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Jessi Rand

By Gary Wien


Many people think you have to live in L.A. or New York City to make it as an actress. The truth is that one of Hollywood's brightest stars (Kirsten Dunst) grew up along the Jersey Shore, and if Jessi Rand has her wish she'll be shining along Kirsten someday soon.

Rand was born and raised in Long Branch and trained at Rutgers University Mason Gross School of the Arts. She's an actress, model and a singer who is currently working on a dance record. But she wants to make one thing perfectly clear - acting is her passion and she'll do whatever it takes to make it. She says that this commitment to her future really started for her at Rutgers.

"I never truly was able to pursue what I had an interest in until I was starting to go away to college," she explained. "I knew that I wanted to be an actress and wanted to pursue theater. I always had an interest in the arts (piano, painting, poetry, writing, singing) and I've grown up in the arts, but it finally began to take shape when I started theater work at Rutgers."

The years of training are starting to pay off through a pair of roles with the New York based director Frank Calo. She's got a major role in the upcoming release Johnny Postal and will be starring in a second film with him next year. Rand describes working with Calo.

"As soon as I read the script I knew that I wanted to be part of this project," said Rand. "Frank Calo is not only a talented individual, but he has so much weight in the industry. And he's real. He's not cutthroat. He really respects a person as an individual. He'll push you but not in a hard way. He gets what he wants out of you by not putting you down. He doesn't say, 'you're doing it the wrong way' he'll say, 'maybe you should try it this way.'"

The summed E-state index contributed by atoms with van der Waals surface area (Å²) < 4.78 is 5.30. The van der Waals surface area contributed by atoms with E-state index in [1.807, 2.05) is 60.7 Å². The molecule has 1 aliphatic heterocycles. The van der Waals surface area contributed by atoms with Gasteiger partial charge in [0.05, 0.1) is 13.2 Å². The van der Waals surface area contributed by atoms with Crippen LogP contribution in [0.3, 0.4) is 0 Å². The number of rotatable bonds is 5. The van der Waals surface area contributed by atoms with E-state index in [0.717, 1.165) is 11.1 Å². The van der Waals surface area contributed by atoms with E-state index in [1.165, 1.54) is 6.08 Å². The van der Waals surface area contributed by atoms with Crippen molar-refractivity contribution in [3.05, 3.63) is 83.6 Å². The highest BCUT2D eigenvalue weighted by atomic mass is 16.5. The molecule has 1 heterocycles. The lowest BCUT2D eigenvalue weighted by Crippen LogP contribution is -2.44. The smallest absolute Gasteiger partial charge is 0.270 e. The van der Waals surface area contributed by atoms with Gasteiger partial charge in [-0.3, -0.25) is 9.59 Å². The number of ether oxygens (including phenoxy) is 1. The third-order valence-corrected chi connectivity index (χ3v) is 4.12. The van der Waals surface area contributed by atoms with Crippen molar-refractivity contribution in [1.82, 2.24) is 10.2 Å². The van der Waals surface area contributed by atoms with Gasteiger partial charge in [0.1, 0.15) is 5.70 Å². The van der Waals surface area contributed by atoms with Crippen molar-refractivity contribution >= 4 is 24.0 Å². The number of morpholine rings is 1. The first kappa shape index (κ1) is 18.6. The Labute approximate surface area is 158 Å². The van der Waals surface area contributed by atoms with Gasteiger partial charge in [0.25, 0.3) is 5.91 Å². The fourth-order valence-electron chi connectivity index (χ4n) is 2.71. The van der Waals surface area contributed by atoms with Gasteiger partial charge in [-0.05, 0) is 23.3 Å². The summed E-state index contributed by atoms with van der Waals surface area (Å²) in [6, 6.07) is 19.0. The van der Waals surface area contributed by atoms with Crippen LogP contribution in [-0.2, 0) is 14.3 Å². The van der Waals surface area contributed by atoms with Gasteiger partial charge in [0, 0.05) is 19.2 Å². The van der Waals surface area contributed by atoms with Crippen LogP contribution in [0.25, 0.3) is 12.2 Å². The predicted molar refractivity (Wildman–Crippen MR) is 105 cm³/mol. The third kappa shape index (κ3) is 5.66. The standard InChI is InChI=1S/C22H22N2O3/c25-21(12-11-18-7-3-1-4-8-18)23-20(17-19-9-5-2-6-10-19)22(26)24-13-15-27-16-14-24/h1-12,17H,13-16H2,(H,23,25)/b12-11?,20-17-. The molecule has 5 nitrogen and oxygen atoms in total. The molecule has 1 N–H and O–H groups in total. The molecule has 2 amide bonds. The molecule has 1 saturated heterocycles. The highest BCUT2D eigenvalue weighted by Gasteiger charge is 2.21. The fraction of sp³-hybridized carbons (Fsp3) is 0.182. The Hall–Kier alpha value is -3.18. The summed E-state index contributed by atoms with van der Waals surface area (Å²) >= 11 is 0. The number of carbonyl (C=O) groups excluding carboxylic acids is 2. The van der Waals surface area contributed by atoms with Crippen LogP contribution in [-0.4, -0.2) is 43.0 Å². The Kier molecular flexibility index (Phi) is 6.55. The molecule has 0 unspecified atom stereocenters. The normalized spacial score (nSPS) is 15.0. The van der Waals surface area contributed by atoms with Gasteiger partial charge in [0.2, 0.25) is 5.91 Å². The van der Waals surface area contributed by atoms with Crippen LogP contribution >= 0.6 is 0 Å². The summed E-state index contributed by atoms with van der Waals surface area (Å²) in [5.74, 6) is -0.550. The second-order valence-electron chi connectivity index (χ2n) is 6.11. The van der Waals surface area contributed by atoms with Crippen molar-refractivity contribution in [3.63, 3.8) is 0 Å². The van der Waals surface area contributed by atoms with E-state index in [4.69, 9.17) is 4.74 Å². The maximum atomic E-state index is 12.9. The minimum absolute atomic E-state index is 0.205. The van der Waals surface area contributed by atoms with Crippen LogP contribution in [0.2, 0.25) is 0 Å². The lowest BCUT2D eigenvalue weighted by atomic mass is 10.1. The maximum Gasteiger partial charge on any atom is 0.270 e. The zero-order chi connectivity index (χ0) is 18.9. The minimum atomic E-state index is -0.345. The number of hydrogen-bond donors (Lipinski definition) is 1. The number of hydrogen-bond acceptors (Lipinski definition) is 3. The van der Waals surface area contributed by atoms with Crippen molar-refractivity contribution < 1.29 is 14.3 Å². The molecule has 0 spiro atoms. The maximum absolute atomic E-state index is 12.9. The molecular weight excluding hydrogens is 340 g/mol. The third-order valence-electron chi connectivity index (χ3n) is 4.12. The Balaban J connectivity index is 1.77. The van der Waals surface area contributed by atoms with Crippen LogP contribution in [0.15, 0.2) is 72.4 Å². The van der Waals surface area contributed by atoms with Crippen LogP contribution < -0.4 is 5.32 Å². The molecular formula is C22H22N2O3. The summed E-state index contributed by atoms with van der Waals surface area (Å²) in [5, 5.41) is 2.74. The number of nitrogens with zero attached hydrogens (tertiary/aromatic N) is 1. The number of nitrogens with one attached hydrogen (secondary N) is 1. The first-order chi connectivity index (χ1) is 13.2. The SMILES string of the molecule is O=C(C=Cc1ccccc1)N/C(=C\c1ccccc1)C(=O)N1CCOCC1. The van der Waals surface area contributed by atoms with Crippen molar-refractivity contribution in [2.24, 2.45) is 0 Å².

She describes Johnny Postal as a morbid comedy - almost a dark comedy. There's suspense and laughs throughout the film.

"My character's not the main character, but she ends up saving the day," adds Rand.

Judging from Calo's previous works, the film is sure to get noticed around the industry. Calo has previously worked with such names as Billy Zane (The Believer), Robert DeNire (Godsend), Demi Moore (Now and Then), and recently shot The Cookout (filmed entirely in New Jersey) with Queen Latifah and Danny Glover.

Rand says she thinks that major actors are choosing to work in independent films because indie films are hipper and have more stories to tell.

"When you see an actor take the time out of their schedule to either get less pay or no pay to do an indie film it's because they really love the script and want to do it just for the fun of it," she said. "And you know that's a good actor. I have more respect for actors to actually take that route. I think the indie way is a great way to go regardless of whether you're a big name actor or someone just starting out."

Rand has perserved over the years while roles were hard to come by. She doesn't believe that anyone really has it come to them easy. The idea of an overnight sensation is hard for her to believe because of what each actor has to go through. It's the daily struggles which she believes has made her stronger and will help her in the end.

"You have to deal with a lot of bull shit in this industry," said Rand. "If you can't deal with that then this is not the right pursuit for you. I dealt with a lot of rejection. I still do. But I know what I want to do and I'm not going to give up until I get there. It's about loving the art. It's not about becoming a celebrity. It's all about having an appreciation and a drive to do what you feel like you were put here to do."